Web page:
In 1991 Paula Coughlin, a very exceptionally bright and capable  US Navy Lieutenant, remembers the nightmarish account of being sexually assaulted by a group of drunken aviators. As she stepped off the elevator onto the third floor of the Las Vegas Hilton and attempted to get to her room, she found herself being forced through a gauntlet of sexual assault. As she tried to make her way down the hallway, about a hundred drunken officers tore at her clothes, grabbing her breasts and buttocks. She was knocked to the floor, and kicking, punching and biting, she managed to make it to safety.  She was one of 83 women and 7 men who were attack that weekend.

At the time it was considered to be the worse case of sexual harassment in the Navy's history. So-
called "officers and gentlemen" were part of a situation at the Las Vegas convention that elevated from a PR nightmare for the Navy, to a full blown media scandal. Later Paula reported the situation to her boss who replied, "That's what you get when you go down the hallway full of drunk aviators." The Navy's attempt to label the situation as "misbehavior" caused  Paula to declare "enough!"  She turned to the media, demanding that her attackers be brought to justice. Her appearances on National TV made her something of a celebrity to the female officers, but a trouble-maker whistle-blower to her male counterparts.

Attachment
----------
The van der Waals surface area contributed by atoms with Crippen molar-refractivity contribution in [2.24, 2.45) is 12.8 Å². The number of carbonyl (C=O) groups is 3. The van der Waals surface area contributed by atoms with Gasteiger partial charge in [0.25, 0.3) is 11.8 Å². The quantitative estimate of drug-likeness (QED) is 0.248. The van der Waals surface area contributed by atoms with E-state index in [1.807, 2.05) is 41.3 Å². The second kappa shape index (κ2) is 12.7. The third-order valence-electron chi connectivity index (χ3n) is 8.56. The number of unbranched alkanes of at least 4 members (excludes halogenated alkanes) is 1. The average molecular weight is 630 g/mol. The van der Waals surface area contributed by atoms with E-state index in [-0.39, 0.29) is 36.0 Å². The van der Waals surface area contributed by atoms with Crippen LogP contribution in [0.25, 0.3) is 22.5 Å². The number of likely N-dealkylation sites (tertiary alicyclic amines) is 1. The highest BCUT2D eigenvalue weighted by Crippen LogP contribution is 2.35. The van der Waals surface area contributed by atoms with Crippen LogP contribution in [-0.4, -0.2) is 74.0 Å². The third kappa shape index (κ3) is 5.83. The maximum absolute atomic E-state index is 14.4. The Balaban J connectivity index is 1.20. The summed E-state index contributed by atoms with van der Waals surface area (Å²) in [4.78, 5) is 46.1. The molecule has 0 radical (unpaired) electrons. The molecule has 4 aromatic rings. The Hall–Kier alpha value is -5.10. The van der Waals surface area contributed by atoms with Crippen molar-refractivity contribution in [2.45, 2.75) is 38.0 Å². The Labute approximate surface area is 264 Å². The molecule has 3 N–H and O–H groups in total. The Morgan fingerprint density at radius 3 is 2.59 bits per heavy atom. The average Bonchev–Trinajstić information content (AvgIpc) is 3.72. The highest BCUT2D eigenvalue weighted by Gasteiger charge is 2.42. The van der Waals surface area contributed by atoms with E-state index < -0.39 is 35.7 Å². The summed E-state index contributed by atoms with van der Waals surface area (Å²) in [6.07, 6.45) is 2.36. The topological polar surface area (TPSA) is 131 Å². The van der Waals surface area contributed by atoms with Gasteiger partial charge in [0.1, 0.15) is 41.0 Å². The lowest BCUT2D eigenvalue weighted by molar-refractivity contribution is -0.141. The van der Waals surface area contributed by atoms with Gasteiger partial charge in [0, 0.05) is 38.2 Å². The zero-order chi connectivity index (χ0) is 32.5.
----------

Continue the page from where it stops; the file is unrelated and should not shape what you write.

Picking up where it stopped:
When I came forward, I was constantly attacked in the media and in any venue you could think of. Anything I’d ever done in my life was used to impeach me and make me look like a lying slut. The American public and the media now understand rape is a real problem in the military. There is a tremendous level of understanding when a person comes forward as a victim. -Paula Coughlin
After a tell-all investigation was conducted, and 90 victims were discovered, and 140 officers were involved, no one was prosecuted. But Barbara Pope, refused to accept the results of the first investigation, especially after Rear Admiral Williams made sexist remarks that he believed that "a lot of female Navy pilots we're topless dancers or hookers." The final investigation lead to Williams resignation for failure to lead a thorough investigation. Soon afterwards Paula left the Navy.